- Ordered new by His Excellency Sheikh Abdelaziz bin Khalifa Al Thani
- Rear seats and gearshift emblazoned with the Al Thani royal crest
- The 38th of 40 built; one of just 22 left-hand-drive examples
- Imported on Show or Display exemption
- The last of the coachbuilt Aston Martins
In honor of the 40th anniversary of Aston Martin’s incredible 1959 victory at Le Mans, the marque built just 40 exclusive supercharged versions of their V8 Vantage. Unveiled next to the race-winning DBR1/2 at the 1999 Geneva Motor Show, the so-named Vantage Le Mans was not just a “paint and trim” special—it was a fully enhanced and upgraded model.
The Vantage Le Mans specification included a special front spoiler with larger cooling ducts added to improve downforce. The side vents in the Le Mans were reshaped, while the fuel caps were redesigned to look like fuel valves—all elements to hint at the DBR1. Inside, the sporting treatment continued, with perforated foot pedals, aluminum gear-lever knob, and brushed metal panels replacing the traditional wood veneers. This exclusive model was sold as a spectacularly expensive Works Service conversion post-production to avoid the thorny issue of homologation.
For those who wanted even more out of the Vantage Le Mans, the V590 engine could be uprated to V600 specification. With a genuine top speed of 200 mph, power output of 600 bhp, and a big-bore exhaust, this was the most powerful Aston Martin road-car engine until the One-77 arrived. Although most Le Mans were upgraded post-delivery, this Le Mans is one of just a handful upgraded to V600 specification when new.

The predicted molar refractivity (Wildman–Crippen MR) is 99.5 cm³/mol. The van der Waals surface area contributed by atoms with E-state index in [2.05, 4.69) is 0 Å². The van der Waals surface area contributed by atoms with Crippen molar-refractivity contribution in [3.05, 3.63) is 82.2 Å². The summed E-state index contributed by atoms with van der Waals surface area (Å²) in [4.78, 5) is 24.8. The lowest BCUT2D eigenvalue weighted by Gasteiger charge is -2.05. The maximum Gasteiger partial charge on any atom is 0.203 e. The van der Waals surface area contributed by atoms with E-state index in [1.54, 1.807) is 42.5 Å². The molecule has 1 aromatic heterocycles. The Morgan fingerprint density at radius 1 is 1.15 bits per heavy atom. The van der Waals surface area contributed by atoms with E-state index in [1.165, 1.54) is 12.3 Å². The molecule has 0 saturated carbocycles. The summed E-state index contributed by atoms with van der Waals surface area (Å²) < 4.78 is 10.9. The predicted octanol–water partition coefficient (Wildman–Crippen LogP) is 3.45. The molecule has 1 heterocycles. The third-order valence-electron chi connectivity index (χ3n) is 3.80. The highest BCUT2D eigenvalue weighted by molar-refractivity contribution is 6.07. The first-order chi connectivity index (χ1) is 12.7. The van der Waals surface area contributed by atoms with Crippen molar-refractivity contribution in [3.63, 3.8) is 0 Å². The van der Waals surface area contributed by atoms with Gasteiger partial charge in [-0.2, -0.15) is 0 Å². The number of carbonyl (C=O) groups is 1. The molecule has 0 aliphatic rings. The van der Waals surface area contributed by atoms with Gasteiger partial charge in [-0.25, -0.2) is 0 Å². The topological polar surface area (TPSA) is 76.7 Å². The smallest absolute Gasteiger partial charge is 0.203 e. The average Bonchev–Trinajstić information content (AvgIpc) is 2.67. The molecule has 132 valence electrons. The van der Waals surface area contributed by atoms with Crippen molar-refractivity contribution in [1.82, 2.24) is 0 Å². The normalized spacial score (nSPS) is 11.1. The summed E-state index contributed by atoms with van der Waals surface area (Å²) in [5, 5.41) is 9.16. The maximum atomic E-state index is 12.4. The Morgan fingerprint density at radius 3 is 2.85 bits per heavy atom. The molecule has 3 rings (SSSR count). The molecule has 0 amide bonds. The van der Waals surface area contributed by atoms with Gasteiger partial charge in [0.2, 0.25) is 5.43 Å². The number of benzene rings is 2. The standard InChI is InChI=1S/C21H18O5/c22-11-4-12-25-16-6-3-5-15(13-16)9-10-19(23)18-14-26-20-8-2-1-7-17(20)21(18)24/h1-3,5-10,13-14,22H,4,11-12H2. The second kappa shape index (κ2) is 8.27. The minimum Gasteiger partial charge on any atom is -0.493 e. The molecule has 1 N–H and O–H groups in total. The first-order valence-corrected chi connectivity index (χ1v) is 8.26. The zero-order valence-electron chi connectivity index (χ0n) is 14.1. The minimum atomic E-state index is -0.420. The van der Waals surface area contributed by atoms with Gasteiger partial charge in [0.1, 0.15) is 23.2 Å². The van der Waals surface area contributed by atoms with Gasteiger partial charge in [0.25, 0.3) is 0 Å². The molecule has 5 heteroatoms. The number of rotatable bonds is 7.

Ordered originally by His Excellency Sheikh Abdelaziz bin Khalifa Al Thani, the eldest son of the eighth Emir of Qatar, the Le Mans was optioned in Aston Martin Racing Green with special-order ex-Works interior in trim-to-sample Green and Magnolia, with Dark Green carpeting. Additionally, the sheikh ordered hand-stitched Al Thani royal family crests emblazoned on the rear seats, gearshift, and owner’s manual. After being dispatched to the Qatar embassy in Paris in June 2000, the Le Mans was registered on Qatar plates in December of that year.
The Le Mans remained in Paris, regularly serviced by Auto Performance Paris, before being sold to a private museum in Japan in October 2008. At that time the Le Mans was recorded as having covered 16,800 kilometers. At the time of entering the United States on Show or Display exemption in 2017, the Le Mans was recorded as having covered just 18,485 km.
The final model showcasing Aston Martin’s coachbuilding prowess, this Vantage Le Mans V600 is ideal for the discerning collector seeking the perfect marriage of power, speed, and luxury, and is fit for royalty, no less.